Message in a Bottle: Lessons in Volatility

When brokers talk to clients or prospective clients, they are supposed to keep some sort of notes to the conversation. This is especially important for compliance purposes. It is necessary to have something that shows you “know the customer” to make sure you are making reasonable recommendations for them. Sometimes the content of these notes can be telling.

I started my career in 2002, just as the tech market was bottoming off the crash that started in 2000. One joke that was circulating regarded a note a broker wrote in 2000 when the market was near its high.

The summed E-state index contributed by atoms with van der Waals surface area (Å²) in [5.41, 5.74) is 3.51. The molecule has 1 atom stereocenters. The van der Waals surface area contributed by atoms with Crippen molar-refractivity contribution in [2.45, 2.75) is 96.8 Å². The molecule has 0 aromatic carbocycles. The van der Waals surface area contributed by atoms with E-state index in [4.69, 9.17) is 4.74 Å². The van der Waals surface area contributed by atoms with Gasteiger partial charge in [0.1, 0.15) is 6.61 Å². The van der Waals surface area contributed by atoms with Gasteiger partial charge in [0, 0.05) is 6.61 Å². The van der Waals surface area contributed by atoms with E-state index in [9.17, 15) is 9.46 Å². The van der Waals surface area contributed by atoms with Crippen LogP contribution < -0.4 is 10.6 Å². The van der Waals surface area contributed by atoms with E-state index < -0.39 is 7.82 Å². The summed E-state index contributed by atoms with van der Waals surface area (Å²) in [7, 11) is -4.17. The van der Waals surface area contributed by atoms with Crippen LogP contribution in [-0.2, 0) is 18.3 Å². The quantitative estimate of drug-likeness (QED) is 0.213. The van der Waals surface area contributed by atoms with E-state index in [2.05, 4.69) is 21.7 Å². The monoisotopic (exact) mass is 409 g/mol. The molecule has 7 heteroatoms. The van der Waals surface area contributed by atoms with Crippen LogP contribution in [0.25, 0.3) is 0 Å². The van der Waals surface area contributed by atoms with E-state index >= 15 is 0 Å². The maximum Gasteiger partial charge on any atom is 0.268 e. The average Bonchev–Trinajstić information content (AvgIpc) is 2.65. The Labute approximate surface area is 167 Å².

The note about the prospective client went something like this:

“This guy thinks the NASDAQ is going to 3,000. Ha ha ha.”

Remember that this note was taken during the tech boom. The NASDAQ peaked at 5,048.62 on March 10, 2000. A drop to 3,000 might have seemed unthinkable.

Then, on October 10, 2002 the NASDAQ closed at 1,114.11. By this time the note seemed pretty funny, at least to people who were able to have a sense of humor about the whole thing (I didn’t happen to be one of them).

It is important to never forget how volatile and unpredictable some investments can be. Stocks and other risky assets often defy expectations.  They always move faster and more powerfully, both to the downside and the upside, than most investors and even experts realize.

Photo by Leyram Odacrem

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